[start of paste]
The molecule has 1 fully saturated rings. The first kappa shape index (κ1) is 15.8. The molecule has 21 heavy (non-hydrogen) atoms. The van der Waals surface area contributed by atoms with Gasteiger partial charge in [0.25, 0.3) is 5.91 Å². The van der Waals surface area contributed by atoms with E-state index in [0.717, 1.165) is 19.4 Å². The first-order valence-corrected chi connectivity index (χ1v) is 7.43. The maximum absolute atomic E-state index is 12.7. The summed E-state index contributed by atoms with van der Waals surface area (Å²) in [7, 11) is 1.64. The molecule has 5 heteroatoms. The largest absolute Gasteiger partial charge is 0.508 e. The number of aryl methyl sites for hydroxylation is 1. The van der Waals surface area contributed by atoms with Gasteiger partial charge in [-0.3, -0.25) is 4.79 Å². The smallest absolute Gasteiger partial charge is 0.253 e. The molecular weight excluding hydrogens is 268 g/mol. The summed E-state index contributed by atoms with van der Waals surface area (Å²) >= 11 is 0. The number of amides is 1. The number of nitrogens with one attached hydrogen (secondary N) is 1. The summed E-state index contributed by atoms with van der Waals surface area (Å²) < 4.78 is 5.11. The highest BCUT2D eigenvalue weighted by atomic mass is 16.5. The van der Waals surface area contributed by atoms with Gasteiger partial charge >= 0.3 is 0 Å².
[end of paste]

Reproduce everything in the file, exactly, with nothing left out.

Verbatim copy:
The molecule has 1 fully saturated rings. The first kappa shape index (κ1) is 15.8. The molecule has 21 heavy (non-hydrogen) atoms. The van der Waals surface area contributed by atoms with Gasteiger partial charge in [0.25, 0.3) is 5.91 Å². The van der Waals surface area contributed by atoms with E-state index in [0.717, 1.165) is 19.4 Å². The first-order valence-corrected chi connectivity index (χ1v) is 7.43. The maximum absolute atomic E-state index is 12.7. The summed E-state index contributed by atoms with van der Waals surface area (Å²) in [7, 11) is 1.64. The molecule has 5 heteroatoms. The largest absolute Gasteiger partial charge is 0.508 e. The number of aryl methyl sites for hydroxylation is 1. The van der Waals surface area contributed by atoms with Gasteiger partial charge in [-0.3, -0.25) is 4.79 Å². The smallest absolute Gasteiger partial charge is 0.253 e. The molecular weight excluding hydrogens is 268 g/mol. The summed E-state index contributed by atoms with van der Waals surface area (Å²) >= 11 is 0. The number of amides is 1. The number of nitrogens with one attached hydrogen (secondary N) is 1. The summed E-state index contributed by atoms with van der Waals surface area (Å²) < 4.78 is 5.11. The highest BCUT2D eigenvalue weighted by atomic mass is 16.5. The van der Waals surface area contributed by atoms with Gasteiger partial charge >= 0.3 is 0 Å².